The 78th General Convention changes are intended to provide a speedier, more pastoral and accountable process for all parties affected by Title IV actions.

According to Resolution A127 approved by convention, sanctions may be imposed upon a respondent, the respondent’s attorney or church attorneys for conduct the hearing panel deems disruptive or contrary to the integrity of the proceedings. Sanctions imposed are to be proportionate to the misconduct and may even include disqualification of counsel. Sanctions may be appealed to the disciplinary board within 10 days of being issued.

In other significant action, convention agreed with the SCCC-proposed churchwide training (Resolution A150) after conducting a 2013 survey of bishops, chancellors and others, soliciting feedback regarding 2009 Title IV amendments. After studying more than 100 Title IV issues, the commission “quickly and repeatedly discovered that a steady theme permeated its work — an acute and immediate need for comprehensive training,” according to the commission report to convention.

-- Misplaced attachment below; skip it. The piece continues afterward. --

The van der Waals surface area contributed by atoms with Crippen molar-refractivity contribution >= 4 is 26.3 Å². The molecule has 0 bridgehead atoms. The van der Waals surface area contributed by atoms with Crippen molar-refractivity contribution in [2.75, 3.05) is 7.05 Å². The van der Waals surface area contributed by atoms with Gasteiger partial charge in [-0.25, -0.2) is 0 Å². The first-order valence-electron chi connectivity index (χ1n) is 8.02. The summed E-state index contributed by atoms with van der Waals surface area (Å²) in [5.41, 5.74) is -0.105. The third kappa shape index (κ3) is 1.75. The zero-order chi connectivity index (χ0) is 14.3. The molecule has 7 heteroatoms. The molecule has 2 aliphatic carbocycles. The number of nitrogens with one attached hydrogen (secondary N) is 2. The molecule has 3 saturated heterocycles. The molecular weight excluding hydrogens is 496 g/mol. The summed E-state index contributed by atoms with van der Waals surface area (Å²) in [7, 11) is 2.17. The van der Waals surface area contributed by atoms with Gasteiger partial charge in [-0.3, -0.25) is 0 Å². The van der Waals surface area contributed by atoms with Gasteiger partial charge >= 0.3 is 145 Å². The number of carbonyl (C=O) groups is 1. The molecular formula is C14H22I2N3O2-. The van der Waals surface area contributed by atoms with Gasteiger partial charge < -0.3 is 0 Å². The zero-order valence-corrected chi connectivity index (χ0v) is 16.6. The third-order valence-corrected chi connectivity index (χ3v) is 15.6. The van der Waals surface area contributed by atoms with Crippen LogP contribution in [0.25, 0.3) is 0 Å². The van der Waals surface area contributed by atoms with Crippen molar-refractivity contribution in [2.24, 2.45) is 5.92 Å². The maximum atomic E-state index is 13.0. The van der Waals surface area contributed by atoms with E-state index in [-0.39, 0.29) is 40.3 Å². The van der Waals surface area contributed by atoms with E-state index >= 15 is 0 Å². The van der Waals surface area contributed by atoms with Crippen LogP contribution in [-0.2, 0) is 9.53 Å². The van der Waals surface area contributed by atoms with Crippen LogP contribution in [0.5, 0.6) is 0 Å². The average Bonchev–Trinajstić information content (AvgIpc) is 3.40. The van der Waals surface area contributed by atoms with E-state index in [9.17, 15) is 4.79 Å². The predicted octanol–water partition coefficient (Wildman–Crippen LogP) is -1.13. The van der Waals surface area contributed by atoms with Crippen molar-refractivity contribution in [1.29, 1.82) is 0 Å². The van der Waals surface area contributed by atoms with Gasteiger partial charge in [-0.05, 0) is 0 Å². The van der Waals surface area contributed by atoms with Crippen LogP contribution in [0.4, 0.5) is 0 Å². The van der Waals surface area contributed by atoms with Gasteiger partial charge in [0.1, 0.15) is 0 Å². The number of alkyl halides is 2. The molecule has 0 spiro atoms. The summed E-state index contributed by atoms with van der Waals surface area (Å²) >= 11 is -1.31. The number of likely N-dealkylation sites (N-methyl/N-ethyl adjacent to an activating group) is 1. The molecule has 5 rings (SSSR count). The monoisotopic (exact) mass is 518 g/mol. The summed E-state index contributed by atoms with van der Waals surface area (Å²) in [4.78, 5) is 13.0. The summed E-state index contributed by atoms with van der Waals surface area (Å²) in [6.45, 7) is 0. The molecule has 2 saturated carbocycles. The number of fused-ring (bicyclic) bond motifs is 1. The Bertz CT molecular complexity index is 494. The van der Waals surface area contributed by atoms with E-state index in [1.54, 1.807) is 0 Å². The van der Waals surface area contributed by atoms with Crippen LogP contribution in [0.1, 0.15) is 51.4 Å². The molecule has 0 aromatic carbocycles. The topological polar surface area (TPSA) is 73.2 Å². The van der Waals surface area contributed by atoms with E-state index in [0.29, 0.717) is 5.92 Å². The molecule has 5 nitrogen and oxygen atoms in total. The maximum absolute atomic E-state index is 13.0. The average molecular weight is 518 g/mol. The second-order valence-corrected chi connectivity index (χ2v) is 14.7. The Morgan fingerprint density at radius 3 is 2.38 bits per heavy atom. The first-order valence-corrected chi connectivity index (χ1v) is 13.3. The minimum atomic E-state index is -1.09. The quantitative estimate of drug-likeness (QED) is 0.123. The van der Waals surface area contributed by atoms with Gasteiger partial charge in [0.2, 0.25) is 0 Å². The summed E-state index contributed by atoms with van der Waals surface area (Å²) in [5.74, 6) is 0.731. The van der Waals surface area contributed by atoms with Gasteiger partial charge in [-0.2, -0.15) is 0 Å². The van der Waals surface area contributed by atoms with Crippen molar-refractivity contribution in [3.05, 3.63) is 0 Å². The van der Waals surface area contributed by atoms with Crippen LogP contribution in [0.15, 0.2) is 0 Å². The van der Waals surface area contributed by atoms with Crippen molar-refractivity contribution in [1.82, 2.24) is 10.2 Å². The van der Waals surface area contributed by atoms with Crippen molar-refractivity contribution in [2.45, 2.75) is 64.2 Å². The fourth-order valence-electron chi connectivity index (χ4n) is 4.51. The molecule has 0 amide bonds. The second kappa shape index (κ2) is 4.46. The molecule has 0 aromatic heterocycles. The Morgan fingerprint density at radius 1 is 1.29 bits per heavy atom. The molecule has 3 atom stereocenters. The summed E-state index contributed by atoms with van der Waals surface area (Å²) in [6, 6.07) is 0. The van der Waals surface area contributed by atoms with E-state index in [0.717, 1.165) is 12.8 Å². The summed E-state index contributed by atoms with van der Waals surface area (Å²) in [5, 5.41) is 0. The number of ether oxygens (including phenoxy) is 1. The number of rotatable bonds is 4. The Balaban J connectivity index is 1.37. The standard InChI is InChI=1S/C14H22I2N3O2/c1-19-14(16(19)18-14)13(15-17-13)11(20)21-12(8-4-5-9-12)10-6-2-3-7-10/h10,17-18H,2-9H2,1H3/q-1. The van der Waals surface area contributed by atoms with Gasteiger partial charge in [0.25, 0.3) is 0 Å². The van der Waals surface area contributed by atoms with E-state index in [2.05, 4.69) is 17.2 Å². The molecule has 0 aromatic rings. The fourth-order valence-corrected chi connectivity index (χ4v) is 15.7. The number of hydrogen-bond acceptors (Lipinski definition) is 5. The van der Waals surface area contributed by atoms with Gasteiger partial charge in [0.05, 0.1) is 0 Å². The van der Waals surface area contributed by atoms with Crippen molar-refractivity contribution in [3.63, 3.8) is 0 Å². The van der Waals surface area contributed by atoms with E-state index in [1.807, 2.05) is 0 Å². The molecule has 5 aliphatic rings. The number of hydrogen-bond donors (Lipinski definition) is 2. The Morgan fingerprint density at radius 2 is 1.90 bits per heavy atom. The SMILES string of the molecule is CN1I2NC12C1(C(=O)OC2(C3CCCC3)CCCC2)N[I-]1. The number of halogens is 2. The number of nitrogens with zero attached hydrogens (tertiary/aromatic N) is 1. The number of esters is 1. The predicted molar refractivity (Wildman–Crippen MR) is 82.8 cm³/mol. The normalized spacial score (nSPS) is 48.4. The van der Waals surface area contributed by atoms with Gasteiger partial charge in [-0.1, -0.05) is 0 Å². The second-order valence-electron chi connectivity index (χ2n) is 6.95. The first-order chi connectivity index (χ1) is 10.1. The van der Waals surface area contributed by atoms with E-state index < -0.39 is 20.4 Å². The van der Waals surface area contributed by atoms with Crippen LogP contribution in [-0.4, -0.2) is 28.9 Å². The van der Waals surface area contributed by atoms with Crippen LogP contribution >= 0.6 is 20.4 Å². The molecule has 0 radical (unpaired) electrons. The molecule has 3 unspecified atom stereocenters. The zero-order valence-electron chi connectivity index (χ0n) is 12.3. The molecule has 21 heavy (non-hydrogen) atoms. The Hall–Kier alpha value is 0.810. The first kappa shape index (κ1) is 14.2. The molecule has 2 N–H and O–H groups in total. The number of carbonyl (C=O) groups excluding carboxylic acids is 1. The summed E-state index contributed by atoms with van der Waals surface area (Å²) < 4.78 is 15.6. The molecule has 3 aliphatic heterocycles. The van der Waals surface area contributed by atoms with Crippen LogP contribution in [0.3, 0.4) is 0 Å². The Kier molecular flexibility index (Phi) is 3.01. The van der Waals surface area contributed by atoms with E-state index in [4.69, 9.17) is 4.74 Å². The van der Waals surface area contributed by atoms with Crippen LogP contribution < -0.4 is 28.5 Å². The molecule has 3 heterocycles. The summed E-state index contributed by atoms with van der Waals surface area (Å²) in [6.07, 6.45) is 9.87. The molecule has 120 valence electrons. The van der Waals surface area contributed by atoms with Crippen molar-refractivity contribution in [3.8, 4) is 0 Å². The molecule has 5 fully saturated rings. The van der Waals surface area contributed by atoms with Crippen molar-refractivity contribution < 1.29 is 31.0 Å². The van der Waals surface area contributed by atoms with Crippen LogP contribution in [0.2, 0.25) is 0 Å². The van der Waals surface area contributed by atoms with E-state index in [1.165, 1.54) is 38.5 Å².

Survey results indicated that the process “often takes too long and costs too much money; that church officials are often uncertain of their authority and duties; and that respondents are often permitted to disrupt and delay the process, causing significant pastoral harm to complainants, injured parties and entire congregations that are held in limbo without effective resolution and closure,” according to the report.

In most cases, the commission determined that the problems described “were the result of inadequate training in the Title IV process, not in the canonical process itself,” the report stated. Training materials would include online modules and offline written material for clergy and all persons holding Title IV offices and others in the church community who have questions about Title IV.